The Big Idea’s Big Changes

Tina Symmans
Huia O’Sullivan
Annie Ackerman
Kirsten Matthew
International Women’s Day is being honoured with a spotlight on a recent ground-breaking move from The Big Idea board.

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An exciting new era has been ushered in at The Big Idea Te Āria Nui.

As the world celebrates International Women’s Day, The Big Idea Te Āria Nui (TBI) is proud to spotlight the four new faces that have been added to its board recently - all of them women.

Tina Symmans, Annie Ackerman, Huia O’Sullivan and Kirsten Matthew have accepted appointments, meaning for the first time in the organisation’s 19 year history, more than half the TBI board will be female.

Outgoing Chair Pat Snedden has welcomed the new direction. “One of the things us white guys in governance can do is step aside and let a new, more diversified generation of leaders take our positions,” Snedden states.

“TBI is booming because it has effectively pivoted to reflect more accurately the community it serves and their pain points. It has identified the intellectual and cultural drivers which reflect a diversified connection with the arts community in its content and now governorship. This doesn’t happen unless space is created to allow it to happen and that has to be intentional.”

Each of the new board members brings a potent range of skills and experience to help sculpt the future of the largest and leading online resource for the arts in New Zealand.

Tina Symmans

Symmans is one of the country’s most sought-after directors. Her ‘make it happen’ approach to governance has been built through a wealth of experience on publicly listed and private company boards including Emirates Team New Zealand and ForsythBarr. She is currently the Chairman of America’s Cup Event Ltd.

“Artists from every discipline always need support and bringing my experience to the table is a way I can support the supporters.”

“I’m thrilled to be joining the board of TBI, which is an organisation I have had the privilege of observing as it has transformed over the past few years,” Symmans explains. “TBI is strategically clear and focussed so it can remain relevant and valuable. I look forward to assisting it refine and adapt to the needs of its stakeholders but remain true to its vision.

“Artists from every discipline always need support and bringing my experience to the table is a way I can support the supporters.”

Huia O’Sullivan

At the other end of the spectrum, O’Sullivan is thrilled to receive her her first governance position. O’Sullivan has illustrated her passion for youth, mentoring and tikanga as the Executive Director for Ngā Rangatahi Toa, known for its social-justice-based education work and Creative Youth Development (CYD) work for young people.

“I get to work alongside some kick ass movers and shakers in our community that really care about the impact of the arts in Aotearoa.”

Her signature energy is clear when asked what attracted her to joining TBI, declaring “I get to work alongside some kick ass movers and shakers in our community that really care about the impact of the arts in Aotearoa.”

O’Sullivan is excited by the prospect of being mentored by the likes of Symmans and plans to bring “a deeper conversation around creativity and wellbeing and how the two are interconnected, as well as the place and inclusion of young people and strengthening Te Ao Māori in The Big Idea.”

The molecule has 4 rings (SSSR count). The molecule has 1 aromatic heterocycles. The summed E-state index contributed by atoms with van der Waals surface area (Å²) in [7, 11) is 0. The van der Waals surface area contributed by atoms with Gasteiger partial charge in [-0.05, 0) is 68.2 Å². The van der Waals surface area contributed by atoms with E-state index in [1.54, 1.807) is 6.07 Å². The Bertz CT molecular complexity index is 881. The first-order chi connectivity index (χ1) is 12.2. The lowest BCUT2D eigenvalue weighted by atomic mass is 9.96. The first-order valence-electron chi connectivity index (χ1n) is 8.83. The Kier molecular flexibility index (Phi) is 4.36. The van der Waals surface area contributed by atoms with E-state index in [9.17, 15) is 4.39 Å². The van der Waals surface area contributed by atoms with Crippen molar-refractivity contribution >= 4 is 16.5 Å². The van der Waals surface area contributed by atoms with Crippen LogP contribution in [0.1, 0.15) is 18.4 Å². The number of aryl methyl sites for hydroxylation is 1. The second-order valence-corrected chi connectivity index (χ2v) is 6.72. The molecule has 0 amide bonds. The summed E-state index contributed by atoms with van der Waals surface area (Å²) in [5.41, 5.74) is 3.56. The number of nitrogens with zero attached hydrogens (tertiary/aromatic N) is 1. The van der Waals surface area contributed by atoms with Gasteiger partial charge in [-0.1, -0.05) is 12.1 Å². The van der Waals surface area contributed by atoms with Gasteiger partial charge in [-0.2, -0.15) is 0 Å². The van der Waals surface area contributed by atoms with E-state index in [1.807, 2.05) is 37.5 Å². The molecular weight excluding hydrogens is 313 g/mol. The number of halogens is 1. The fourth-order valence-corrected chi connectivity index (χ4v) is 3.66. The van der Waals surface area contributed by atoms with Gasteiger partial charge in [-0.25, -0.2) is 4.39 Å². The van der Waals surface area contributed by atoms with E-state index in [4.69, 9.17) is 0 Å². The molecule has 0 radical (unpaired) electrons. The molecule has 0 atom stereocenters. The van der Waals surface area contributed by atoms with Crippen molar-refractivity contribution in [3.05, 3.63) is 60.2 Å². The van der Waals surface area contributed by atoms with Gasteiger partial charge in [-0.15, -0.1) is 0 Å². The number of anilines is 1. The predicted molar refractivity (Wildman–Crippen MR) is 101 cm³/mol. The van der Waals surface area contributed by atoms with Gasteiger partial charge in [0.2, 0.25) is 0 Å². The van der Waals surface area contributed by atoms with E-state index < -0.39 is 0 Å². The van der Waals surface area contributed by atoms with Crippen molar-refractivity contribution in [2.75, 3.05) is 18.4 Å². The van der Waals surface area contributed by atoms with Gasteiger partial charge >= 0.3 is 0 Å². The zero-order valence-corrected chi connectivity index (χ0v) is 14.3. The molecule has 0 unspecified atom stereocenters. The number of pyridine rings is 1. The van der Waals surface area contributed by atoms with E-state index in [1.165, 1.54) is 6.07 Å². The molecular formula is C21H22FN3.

Annie Ackerman

Ackerman is already a key contributor to TBI as the current Chief Executive. Her role in TBI’s transformation over the last three years is the latest of a long list of accomplishments in the not-for-profit and mentoring landscape. Her leadership experience has come from helming organisations like the Spark Foundation, Melanoma Foundation and the Hearing House. She chairs the Mentoring Foundation of New Zealand.  

“To say I’m delighted with these additions to the board would be an understatement. The expertise these incredible wāhine will bring to our organisation is immense and with their combination of personality, drive and passion, the sky's the limit for TBI.”

Kirsten Matthew

The quartet is rounded out by Kirsten Matthew, an accomplished writer, editor, brand strategist and social media marketer, having worked for cornerstones of the international media landscape, such as the New York Post and New York Times and closer to home, Metro and Urbis. Matthew is the founder of Mabel Maguire, an all-female boutique communications agency.

"Anything I can do to support the arts being a bigger part of our culture seems like something positive."

Matthew is excited about helping TBI achieve its vision. “I understand how hard it is to be a creative person in New Zealand right now. I know what the arts add to my life and how enriching they have been. Anything I can do to support the arts being a bigger part of our culture seems like something positive. 

“I'm interested in how we can make the arts a bigger part of New Zealanders' lives and how we can evolve our arts so that they truly reflect our population and our stories, and become more affordable to consume.“

They join current trustees Mike Denford, Gus Sharp and Sam Snedden. Denford endorses the appointments, adding “as TBI builds momentum with its activity, the important next phase is the development of a stronger, more universal brand and an awareness that better connects and helps our creative sector.

“Tina, Huia, Annie and Kirsten’s depth of skills, backgrounds and networks will be such a valuable addition to help drive TBI to its next phase.”

 

Written by

The Big Idea Editor

8 Mar 2020

The Big Idea Editor

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